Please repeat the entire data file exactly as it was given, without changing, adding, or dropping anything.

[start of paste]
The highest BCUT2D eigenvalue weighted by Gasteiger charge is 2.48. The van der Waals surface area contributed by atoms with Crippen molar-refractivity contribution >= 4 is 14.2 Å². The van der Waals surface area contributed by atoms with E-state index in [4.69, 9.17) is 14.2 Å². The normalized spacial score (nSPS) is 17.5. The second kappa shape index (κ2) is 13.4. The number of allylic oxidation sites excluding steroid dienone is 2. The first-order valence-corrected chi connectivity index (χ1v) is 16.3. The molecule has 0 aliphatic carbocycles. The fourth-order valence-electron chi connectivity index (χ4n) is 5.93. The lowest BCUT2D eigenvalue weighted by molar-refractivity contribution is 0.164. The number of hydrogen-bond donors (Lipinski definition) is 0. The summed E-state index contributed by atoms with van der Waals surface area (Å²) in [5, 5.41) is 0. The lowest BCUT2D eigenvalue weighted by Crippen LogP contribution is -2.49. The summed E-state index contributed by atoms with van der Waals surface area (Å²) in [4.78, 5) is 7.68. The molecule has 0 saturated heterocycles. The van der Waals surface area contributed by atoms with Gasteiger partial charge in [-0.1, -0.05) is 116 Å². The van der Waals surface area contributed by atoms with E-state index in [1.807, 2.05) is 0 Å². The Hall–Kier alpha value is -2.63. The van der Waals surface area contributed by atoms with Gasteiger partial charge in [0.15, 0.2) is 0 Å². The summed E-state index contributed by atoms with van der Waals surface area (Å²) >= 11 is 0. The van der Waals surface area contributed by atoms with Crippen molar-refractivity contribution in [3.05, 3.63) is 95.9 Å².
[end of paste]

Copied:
The highest BCUT2D eigenvalue weighted by Gasteiger charge is 2.48. The van der Waals surface area contributed by atoms with Crippen molar-refractivity contribution >= 4 is 14.2 Å². The van der Waals surface area contributed by atoms with E-state index in [4.69, 9.17) is 14.2 Å². The normalized spacial score (nSPS) is 17.5. The second kappa shape index (κ2) is 13.4. The number of allylic oxidation sites excluding steroid dienone is 2. The first-order valence-corrected chi connectivity index (χ1v) is 16.3. The molecule has 0 aliphatic carbocycles. The fourth-order valence-electron chi connectivity index (χ4n) is 5.93. The lowest BCUT2D eigenvalue weighted by molar-refractivity contribution is 0.164. The number of hydrogen-bond donors (Lipinski definition) is 0. The summed E-state index contributed by atoms with van der Waals surface area (Å²) in [5, 5.41) is 0. The lowest BCUT2D eigenvalue weighted by Crippen LogP contribution is -2.49. The summed E-state index contributed by atoms with van der Waals surface area (Å²) in [4.78, 5) is 7.68. The molecule has 0 saturated heterocycles. The van der Waals surface area contributed by atoms with Gasteiger partial charge in [-0.1, -0.05) is 116 Å². The van der Waals surface area contributed by atoms with E-state index in [1.807, 2.05) is 0 Å². The Hall–Kier alpha value is -2.63. The van der Waals surface area contributed by atoms with Gasteiger partial charge in [0.15, 0.2) is 0 Å². The summed E-state index contributed by atoms with van der Waals surface area (Å²) >= 11 is 0. The van der Waals surface area contributed by atoms with Crippen molar-refractivity contribution in [3.05, 3.63) is 95.9 Å².